On the edge of the Parc de Saint-Cloud is the Musée National de la Céramique at Sèvres. The museum offers a total overview of the evolution of the ceramic industry from the earliest faience to 19th century porcelain and the collection features many beautiful examples. The Grande Arche de La Défense which is directly in line with the Champs-Elysées, mirrors the Arc de Triomphe, although in a totally different modernistic sense. The vast 100 metre high hollow cube of glass and white marble benefits from an exceptional view over Paris. With around sixty sculptures, it is, in effect, an open-air museum. Unique lifts carry you to the top of the arch, affording panoramic views over the capital and with galleries and a shop, restaurant and brasserie as well as a bar. At Asnieres the incredible ‘pet cemetery’ has, amongst its many occupants, such famous stars of the animal world as Rin Tin Tin, a Saint Bernard which saved 40 people and the pets of Saint-Saens, princes and dukes amongst other famous people.
The Espace Albert Kahn at Boulogne-Billancourt is a museum presenting a kaleidoscope of photo and film journalism that this eminent banker commissioned during his lifetime. An active member of the intelligentsia of his day he entertained many of the big names in politics, the arts and literature and was a friend of Henri Bergson and Auguste Rodin. Here, too, the Renault Museum chronicles the evolution of the vehicle originally designed by Louis and Marcel Renault. At Meudon you can take the Pavé de Meudon, created by the son of Louis XIV, the Grand Dauphin, which connected Versailles to Meudon. The Chateau which once stood at Meudon was built by Louis XIV for his son by Mansart. Along the way you can visit the famous astronomy observatory, the Observatoire de Meudon and the Musée Auguste Rodin Villa des Brillants and see Rodin’s clay and plaster sculptures and in front, his tomb and that of his wife, surmounted by ‘the Thinker’. At Issy Les Moulineaux the Musée francais de la carte à jouer won the 1999 European Prize for Museums and chronicles the history of the development of playing cards from the 15th century to the present day.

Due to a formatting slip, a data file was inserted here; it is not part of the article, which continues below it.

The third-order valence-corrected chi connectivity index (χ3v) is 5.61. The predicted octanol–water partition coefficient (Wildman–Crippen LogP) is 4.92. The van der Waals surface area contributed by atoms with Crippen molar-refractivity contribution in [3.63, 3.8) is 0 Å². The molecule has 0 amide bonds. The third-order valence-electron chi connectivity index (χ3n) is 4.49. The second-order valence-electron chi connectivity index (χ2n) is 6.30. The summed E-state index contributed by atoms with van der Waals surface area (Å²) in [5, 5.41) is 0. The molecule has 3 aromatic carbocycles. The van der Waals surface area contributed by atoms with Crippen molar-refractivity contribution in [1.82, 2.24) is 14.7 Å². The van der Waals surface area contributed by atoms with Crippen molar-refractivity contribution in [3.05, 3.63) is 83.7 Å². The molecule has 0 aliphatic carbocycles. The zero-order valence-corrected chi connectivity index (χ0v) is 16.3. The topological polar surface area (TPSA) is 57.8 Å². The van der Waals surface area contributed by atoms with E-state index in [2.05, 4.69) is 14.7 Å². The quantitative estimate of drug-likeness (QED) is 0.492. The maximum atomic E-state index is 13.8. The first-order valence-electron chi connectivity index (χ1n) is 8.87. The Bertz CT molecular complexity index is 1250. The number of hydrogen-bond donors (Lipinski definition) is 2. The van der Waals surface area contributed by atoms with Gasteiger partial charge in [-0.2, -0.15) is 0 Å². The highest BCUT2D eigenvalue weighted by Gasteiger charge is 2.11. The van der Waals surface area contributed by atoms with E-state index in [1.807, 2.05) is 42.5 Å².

At the end of the Vallé-aux-Loups at Châtenay-Malabry you can visit the house where Chateaubriand lived for ten years and where he produced a number of his best known works. The present owner has restored the property and it houses a collection of documents on the great author as well as some lovely period furniture. Once the property of Colbert, finance superintendant of Louis XIV, the Château de Sceaux with its park was created by Claude Perrault, Le Brun and Le Notre. Destroyed and rebuilt in the 19th century, the Château houses the Ile-de-France museum, a mine of information on the region covering property, ceramics, the residences of yesteryear, many of which are no longer to be seen, and the landscape of the region from the 17th century to the present day. Nearby is a vast reservoir, now a fishing lake with water fountains and a childrens’ play area, created on the order of Colbert to meet the needs of the ornamental ponds at the Château.
The Château de Malmaison and the Château de la petite Malmaison by the banks of the Seine, where the impressionists painted, was the love-nest of Napoleon and Josephine. The latter, dating from 1805, is a charming property surrounded by mature trees. Here you can visit the Musée de l’Histoire de Malmaison. The Parc de Saint-Cloud is the site of the Chateau, which Napoleon took over in 1799 and made his official residence but which was subsequently burnt down in 1870. The splendid 460 hectare park designed by Le Notre remains, most of it covered with forest, but the impressive 90 metre high Grande Cascade should be seen. Entrance to the park is free.